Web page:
Hair styles are a form of expression, an additive to a fly outfit or a signature of one’s individuality and residents in the District have made their mark with colorful hairdos, locks and a “nappy boy image,” that hardly goes unnoticed.
Alecia Maddox, 22 of Southeast exited the Anacostia Metro station sporting lavender and black yarn twists that matched her lavender pants and black sneakers. She said it took her two to three days to complete her hairstyle.
Nicknamed “Apple,” Maddox said she was expressing her inner-self, her “alter-ego,” formally known as “Red Bones,” whom she described as funny, unique and passionate.
“Hair is a form of expression. You wanna be different,” said Hairstylist Roberta Morton, 29, of Temple Hills, MD.
Morton works at PJ’s Cut & Style Salon, a hair salon located at 2410 Martin Luther King Ave., in S.E. She rocked a head-full of Nubian copper-colored twists that she did herself.
“Instead of the solid color, I wanted to get something bright,” Morton said.
Morton isn’t the only one who wanted to experiment with color.
Jayson Diggs, 34 of Southeast showed off his Mohawk which was black at the base and blonde at the top. Like many in the District, Diggs had locks but as a child he had always wanted a Mohawk. Now that his mother no longer has a say about his hair he decided to let his best friend create the hairstyle of his dreams.
Also out of the ordinary were the black and blonde locks displayed by Hairstylist Rochelle Lewis, 25, of Southeast.
“Good morning. Thanks for calling Jasmine’s,” Lewis said as she answered the phone inside of Jasmine’s Hair Gallery located at 2202 Martin Luther King Ave., in S.E.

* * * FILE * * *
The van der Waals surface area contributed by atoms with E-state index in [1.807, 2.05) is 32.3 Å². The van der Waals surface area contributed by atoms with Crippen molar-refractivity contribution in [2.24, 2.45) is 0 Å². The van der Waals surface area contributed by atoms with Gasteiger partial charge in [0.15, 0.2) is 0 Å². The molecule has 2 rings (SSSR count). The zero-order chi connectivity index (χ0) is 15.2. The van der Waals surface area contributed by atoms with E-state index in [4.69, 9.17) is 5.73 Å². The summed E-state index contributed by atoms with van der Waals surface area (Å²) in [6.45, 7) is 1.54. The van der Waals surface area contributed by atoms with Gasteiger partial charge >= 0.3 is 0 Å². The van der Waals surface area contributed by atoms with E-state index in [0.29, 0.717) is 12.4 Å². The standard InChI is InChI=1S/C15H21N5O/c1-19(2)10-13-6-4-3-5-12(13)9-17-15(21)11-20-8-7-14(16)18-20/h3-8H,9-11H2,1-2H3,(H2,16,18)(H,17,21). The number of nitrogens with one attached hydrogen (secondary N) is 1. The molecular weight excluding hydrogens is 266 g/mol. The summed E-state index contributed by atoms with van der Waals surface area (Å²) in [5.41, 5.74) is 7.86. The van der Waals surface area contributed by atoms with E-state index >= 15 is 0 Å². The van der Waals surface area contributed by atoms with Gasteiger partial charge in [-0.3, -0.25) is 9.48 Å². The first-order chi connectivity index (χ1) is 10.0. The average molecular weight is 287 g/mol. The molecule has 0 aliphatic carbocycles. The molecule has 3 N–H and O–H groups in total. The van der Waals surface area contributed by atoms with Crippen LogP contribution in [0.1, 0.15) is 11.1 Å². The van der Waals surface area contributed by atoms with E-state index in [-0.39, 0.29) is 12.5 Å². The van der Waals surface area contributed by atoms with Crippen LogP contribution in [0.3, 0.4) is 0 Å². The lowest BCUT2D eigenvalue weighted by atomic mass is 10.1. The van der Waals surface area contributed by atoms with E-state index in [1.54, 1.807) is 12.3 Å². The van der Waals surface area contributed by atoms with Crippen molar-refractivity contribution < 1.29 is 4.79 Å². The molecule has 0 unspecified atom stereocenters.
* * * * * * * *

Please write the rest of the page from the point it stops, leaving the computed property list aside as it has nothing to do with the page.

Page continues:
Lewis’ locks were curly with black in the front and blonde in the back. The colors are usually displayed vice versa but Lewis said she “always liked different things.”
Lewis started doing her own hair at the age of 8 because she said her mother didn’t know how to do it. She began by braiding friends and family members’ hair.
“It was something I just got into,” Lewis said.
She attended cosmetology school and has been working at Jasmine’s Hair Gallery for two years where she specializes in all natural hairstyles.
Lewis has been growing her locks for three years and like herself, she has noticed that many Washingtonians have locks.
“It’s like a fad,” Lewis said.
Besides locks, Morton said that various twists, short styles and highlights have also become popular within the District. But especially unique to DC are African twists, which Morton describes as fat, circular yarn twists.
Despite the present state of the economy, salon owners and hairstylists said it’s still business as usual.
“Even as the economy began to dwindle, we got busier because you’ve got to get your hair done,” said Patricia Boykins, 47, of Southeast. Boykins is the owner of PJ’s, cut and style salon.
“When your hair is done, you feel good,” Boykins said.
Dubbed as PJ’s “weave specialist,” Morton agrees.
“It’s like an image and if you don’t have your hair done you’re not together,” said Morton. “You could have sweat pants and a t-shirt and if your hair is done, you still feel good. That’s top priority. Before someone gets new shoes, they’re gonna get their hair done.”